This summer when I was invited to join a group of six at Hiro Asian Kitchen on 14th and Washington, I quickly accepted. “The owner is from Malaysia,” I was told by one in our party. “He has a great flair with Southeast Asian food.” I was excited. It’s been years since I was in Kuala Lumpur, but I still remember the superb meals made with simple, fresh ingredients and flavor-enhancing spices.
Our group of foodies was varied in age, ethnicity and tastes: some fiercely carnivorous and others in various stages of veganism. Feeding us would be a challenge to any cook. But the amiable restaurateur, Bernie Lee, took it all in stride. After all, he’s from a country he refers to as a “melting pot,” an area known for its blend of many cooking traditions, including Malaysian, Chinese and Indonesian.
Meet Bernie Lee
It was clear from the start that Bernie has the soul of an artist. You see it in his staging of each dish with its distinct and complementary flavors. It was evident in the Asian contemporary décor with the whimsical overhead lighting and even in his website at hiroasiankitchen.com.
Bernie was testing some new menu items, so we yielded to his choices for the evening. The drinks, which we also left to his discretion, were creative. One called Sunshine was concocted from Wild Tea vodka, bitters, and elder flowers; another champagne-based, Lychee-Tini, was topped with a lychee, and another featured a hibiscus flower at the bottom of the glass.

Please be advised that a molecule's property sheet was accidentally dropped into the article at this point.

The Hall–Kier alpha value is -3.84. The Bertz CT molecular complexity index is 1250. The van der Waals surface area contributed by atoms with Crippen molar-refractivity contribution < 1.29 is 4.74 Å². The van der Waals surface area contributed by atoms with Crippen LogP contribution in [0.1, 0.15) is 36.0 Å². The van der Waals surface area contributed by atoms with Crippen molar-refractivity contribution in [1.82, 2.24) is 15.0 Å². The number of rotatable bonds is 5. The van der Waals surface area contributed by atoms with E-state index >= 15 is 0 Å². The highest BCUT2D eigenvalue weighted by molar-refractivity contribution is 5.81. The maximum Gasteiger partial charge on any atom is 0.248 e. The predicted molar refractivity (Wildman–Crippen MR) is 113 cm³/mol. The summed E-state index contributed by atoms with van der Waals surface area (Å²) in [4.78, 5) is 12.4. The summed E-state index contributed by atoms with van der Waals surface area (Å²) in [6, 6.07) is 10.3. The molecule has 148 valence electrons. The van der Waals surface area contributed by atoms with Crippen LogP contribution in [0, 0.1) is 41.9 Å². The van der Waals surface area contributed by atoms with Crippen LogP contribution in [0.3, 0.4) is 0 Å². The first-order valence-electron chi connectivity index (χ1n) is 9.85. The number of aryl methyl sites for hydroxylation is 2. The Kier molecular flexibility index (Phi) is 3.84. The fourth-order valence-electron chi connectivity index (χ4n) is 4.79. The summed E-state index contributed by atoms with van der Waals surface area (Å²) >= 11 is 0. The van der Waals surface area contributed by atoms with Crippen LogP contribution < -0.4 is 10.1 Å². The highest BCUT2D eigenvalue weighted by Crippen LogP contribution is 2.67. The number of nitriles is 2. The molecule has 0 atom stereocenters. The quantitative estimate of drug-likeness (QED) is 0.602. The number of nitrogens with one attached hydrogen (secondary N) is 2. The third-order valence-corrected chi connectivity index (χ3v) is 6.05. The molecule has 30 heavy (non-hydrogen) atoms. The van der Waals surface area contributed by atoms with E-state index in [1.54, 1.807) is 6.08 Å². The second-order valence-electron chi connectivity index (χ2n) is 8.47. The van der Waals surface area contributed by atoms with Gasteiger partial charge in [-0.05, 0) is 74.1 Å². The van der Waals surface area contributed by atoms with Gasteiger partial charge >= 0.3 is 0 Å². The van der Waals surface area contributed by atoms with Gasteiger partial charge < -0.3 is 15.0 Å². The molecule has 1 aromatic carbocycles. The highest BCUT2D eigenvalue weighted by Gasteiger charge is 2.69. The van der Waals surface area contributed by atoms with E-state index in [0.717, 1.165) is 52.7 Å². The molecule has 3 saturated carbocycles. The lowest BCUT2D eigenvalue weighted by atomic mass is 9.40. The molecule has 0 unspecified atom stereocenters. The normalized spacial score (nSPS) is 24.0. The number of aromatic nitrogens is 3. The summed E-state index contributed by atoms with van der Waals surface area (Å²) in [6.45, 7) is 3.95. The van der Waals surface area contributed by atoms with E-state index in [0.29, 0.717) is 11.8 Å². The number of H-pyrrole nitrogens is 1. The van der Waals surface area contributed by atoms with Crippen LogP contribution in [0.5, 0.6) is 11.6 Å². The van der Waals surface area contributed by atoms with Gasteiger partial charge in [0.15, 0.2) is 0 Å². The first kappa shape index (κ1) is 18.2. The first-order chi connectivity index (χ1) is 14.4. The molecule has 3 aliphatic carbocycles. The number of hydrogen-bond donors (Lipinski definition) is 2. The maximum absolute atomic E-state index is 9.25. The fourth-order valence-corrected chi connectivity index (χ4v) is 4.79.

We started the meal with the Lobster Rangoon ($12.50) and Jalapeno Calamari with Wasabi Tartar and ended when the bakery chef delivered a pleasantly-textured Almond Cake. During the course of the evening, I got caught up in the array of tastes from the many offerings: Tofu Goreng, ($7) made with local tofu and pickled root vegetables with a sweet chili sauce; Chicken Satay ($7) with peanut sauce; and Chicken Claypot Taipei-Style ($17).
The Lotus Leaf Wrapped Sticky Rice kicked up the flavor of the Asian staple and the elegantly served Goji Steamed Sole was further enhanced by a zesty sauce. The oohs and aahs of those eating the Beef Rendang almost converted the vegans among us. I tucked some of the beef into one of the light, fluffy steamed buns to form my own creation. As a senior citizen, I was glad to see that the seating was comfortable and that the background music—unnoticed at first—blended pleasantly with the surroundings.
Here is a place to bring the family or impress an out of town guest with the depth of St. Louis cuisine. There’s no other Malaysian restaurant serving such a variety of Southeast Asian food within 300 miles. Sadly, I missed out on the much-hyped Hiro Ramen, Chicken Pot Stickers, and Dim Sum Platter. I definitely need a return visit.
Hiro Asian Kitchen, 1405 Washington Avenue. Open: Tue.-Sun. Closed Mondays. Menu here.